Eating habits

Fruit, vegetables, sweets and soft drinks

Consumption of fruit, vegetables, sweets and sugary soft drinks were measured by one item for each frequency: “How many times a week do you eat fruit/vegetables/sweets/sugary soft drinks?” (Never = 0, Less than once a week = 1, Once a week = 2, Two to four times a week = 3, Five to six times a week = 4, Once a day = 5, More than once a day = 6). Students eating fruit and vegetables at least once daily were identified by the responses: “Once a day” and “More than once a day”. This is in line with recommendations for a healthy lifestyle having fruit and vegetables as a part of the everyday diet.

Meal frequency

Meal frequency was measured by the following questions: “How often do you usually eat breakfast?” and “How often do you usually eat dinner?” (Every day = 1, Four to six times a week = 2, One to three times a week = 3, Rarely or never = 4). Students eating breakfast or dinner every day were identified by the response “Every day.” Breakfast and dinner are meals provided by the family on an everyday basis. Lunch was not included in this study, because lunch is a meal mostly eaten outside the family context.


Consumption of food and meal frequency among adolescents

Table 1 presents the percentages and numbers of boys and girls by intake of fruit, vegetables, sweets and sugary soft drinks and by meal frequency. In general, girls consumed fruit and vegetables more often and soft drinks less often than did boys. The gender differences were less consistent with regard to meal frequency. In the group of 15-year-olds, boys were more likely to eat a daily breakfast and dinner than were girls. Among the whole study cohort, the older students consumed less fruit and vegetables and more sweets and sugary soft drinks than did the younger students. The older students were also more likely to miss breakfast.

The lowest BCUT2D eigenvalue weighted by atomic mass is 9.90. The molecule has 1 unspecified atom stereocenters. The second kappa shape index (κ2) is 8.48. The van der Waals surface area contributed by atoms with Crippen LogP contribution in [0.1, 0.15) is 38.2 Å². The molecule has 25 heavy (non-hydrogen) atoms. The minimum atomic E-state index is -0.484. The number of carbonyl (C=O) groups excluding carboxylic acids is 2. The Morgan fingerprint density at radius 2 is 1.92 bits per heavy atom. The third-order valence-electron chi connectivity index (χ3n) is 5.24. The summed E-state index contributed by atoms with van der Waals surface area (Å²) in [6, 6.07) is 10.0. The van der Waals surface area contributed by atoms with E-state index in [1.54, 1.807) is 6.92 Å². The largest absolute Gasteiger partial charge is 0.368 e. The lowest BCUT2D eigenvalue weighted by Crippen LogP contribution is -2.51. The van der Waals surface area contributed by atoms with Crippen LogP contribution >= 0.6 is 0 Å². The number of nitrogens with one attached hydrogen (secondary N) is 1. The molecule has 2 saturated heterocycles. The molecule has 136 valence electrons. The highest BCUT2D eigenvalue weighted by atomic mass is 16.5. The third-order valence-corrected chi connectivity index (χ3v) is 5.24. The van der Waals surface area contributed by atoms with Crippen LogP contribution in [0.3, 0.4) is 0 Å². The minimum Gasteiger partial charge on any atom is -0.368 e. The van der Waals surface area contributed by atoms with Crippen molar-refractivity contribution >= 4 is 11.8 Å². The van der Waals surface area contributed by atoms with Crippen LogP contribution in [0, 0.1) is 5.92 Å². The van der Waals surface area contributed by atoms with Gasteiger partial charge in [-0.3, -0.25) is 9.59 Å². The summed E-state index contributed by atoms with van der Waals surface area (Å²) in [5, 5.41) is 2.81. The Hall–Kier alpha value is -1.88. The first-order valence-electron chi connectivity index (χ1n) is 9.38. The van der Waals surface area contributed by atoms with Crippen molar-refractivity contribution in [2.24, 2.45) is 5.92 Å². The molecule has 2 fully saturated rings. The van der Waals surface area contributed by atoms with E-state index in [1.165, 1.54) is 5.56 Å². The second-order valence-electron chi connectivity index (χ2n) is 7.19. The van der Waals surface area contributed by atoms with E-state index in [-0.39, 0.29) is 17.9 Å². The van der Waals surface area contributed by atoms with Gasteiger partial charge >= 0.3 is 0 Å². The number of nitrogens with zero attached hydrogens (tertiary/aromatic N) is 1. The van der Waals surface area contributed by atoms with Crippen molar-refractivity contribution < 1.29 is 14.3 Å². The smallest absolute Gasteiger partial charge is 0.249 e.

Table 1 Percentage (and n) of boys and girls reporting daily consumption

Frequency of SES indicators

We found no statistically significant gender differences in the FAS. Girls reported having more books at home than did boys (p < .001). Chi-square analysis confirmed that older students reported higher socio-economic status than did younger students (p < .001).

Socio-economic status and eating habits

We tested the hypothesis that material capital and cultural capital individually and independently contribute to the prediction of eating habits. A Pearson’s correlation analysis of the two SES variables disproved the null hypothesis (r = .20) but did not indicate the relative importance of each factor to eating habits. The second step of the data analysis used logistic regression to examine the independent contribution of each SES indicator to eating habits. Age and gender were included as covariates in the logistic regression analysis. Changes in NagelKerke from block 1 to 2 in the model was .053 - .069 = .016 for fruits, .028 - .037 =.09 for vegetables, .028 - .049 =.021 for sweets, .040 - .068 =.028 for soft drinks, .070 - .090= .020 for breakfast and .006 – .013 = .007 for dinner. As shown in Table 2 and Table 3, statistically significant associations were found between cultural capital and daily intake of respectively fruit (odds ratio, OR, of 1.85), vegetables (OR 2.38), sweets (OR .45), soft drinks (OR .26), breakfast (OR 2.13) and dinner (OR 1.54). The association between FAS and eating habits was statistically significant for fruit (OR 1.52), vegetables (OR 1.39), breakfast (OR 1.61) and dinner (OR 1.35). We found no statistically significant association between FAS and respectively sweets and soft drinks. Cultural capital was shown to be the strongest independent predictor of all outcomes.

Table 2 The likelihood of material capital (FAS) and cultural capital (number of books) associated with daily consumption of fruit, vegetables, sweets and soft drinks
Table 3 The likelihood of material capital (FAS) and cultural capital (number of bookds) associated with meal frequency